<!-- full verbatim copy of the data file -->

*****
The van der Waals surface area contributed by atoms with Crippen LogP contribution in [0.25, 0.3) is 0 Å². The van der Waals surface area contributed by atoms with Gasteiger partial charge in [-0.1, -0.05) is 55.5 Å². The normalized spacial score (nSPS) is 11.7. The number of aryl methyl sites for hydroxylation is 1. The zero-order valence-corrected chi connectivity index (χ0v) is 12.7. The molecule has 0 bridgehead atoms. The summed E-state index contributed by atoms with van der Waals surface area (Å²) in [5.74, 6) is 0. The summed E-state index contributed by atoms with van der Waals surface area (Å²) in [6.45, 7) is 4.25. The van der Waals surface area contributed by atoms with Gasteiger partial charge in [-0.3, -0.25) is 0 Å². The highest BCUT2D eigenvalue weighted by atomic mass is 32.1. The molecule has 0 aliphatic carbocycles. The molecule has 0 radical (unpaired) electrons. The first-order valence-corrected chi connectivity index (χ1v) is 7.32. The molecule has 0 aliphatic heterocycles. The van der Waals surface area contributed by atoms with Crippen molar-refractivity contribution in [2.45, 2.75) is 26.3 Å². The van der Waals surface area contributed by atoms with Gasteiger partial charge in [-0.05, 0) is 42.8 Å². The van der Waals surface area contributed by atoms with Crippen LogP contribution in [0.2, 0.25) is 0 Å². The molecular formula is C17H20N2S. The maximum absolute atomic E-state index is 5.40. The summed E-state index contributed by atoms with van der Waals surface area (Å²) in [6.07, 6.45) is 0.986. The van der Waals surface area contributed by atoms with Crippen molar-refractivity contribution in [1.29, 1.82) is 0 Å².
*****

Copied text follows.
The van der Waals surface area contributed by atoms with Crippen LogP contribution in [0.25, 0.3) is 0 Å². The van der Waals surface area contributed by atoms with Gasteiger partial charge in [-0.1, -0.05) is 55.5 Å². The normalized spacial score (nSPS) is 11.7. The number of aryl methyl sites for hydroxylation is 1. The zero-order valence-corrected chi connectivity index (χ0v) is 12.7. The molecule has 0 bridgehead atoms. The summed E-state index contributed by atoms with van der Waals surface area (Å²) in [5.74, 6) is 0. The summed E-state index contributed by atoms with van der Waals surface area (Å²) in [6.45, 7) is 4.25. The van der Waals surface area contributed by atoms with Gasteiger partial charge in [-0.3, -0.25) is 0 Å². The highest BCUT2D eigenvalue weighted by atomic mass is 32.1. The molecule has 0 aliphatic carbocycles. The molecule has 0 radical (unpaired) electrons. The first-order valence-corrected chi connectivity index (χ1v) is 7.32. The molecule has 0 aliphatic heterocycles. The van der Waals surface area contributed by atoms with Crippen molar-refractivity contribution in [2.45, 2.75) is 26.3 Å². The van der Waals surface area contributed by atoms with Gasteiger partial charge in [-0.05, 0) is 42.8 Å². The van der Waals surface area contributed by atoms with Crippen LogP contribution in [0.2, 0.25) is 0 Å². The molecular formula is C17H20N2S. The maximum absolute atomic E-state index is 5.40. The summed E-state index contributed by atoms with van der Waals surface area (Å²) in [6.07, 6.45) is 0.986. The van der Waals surface area contributed by atoms with Crippen molar-refractivity contribution in [1.29, 1.82) is 0 Å².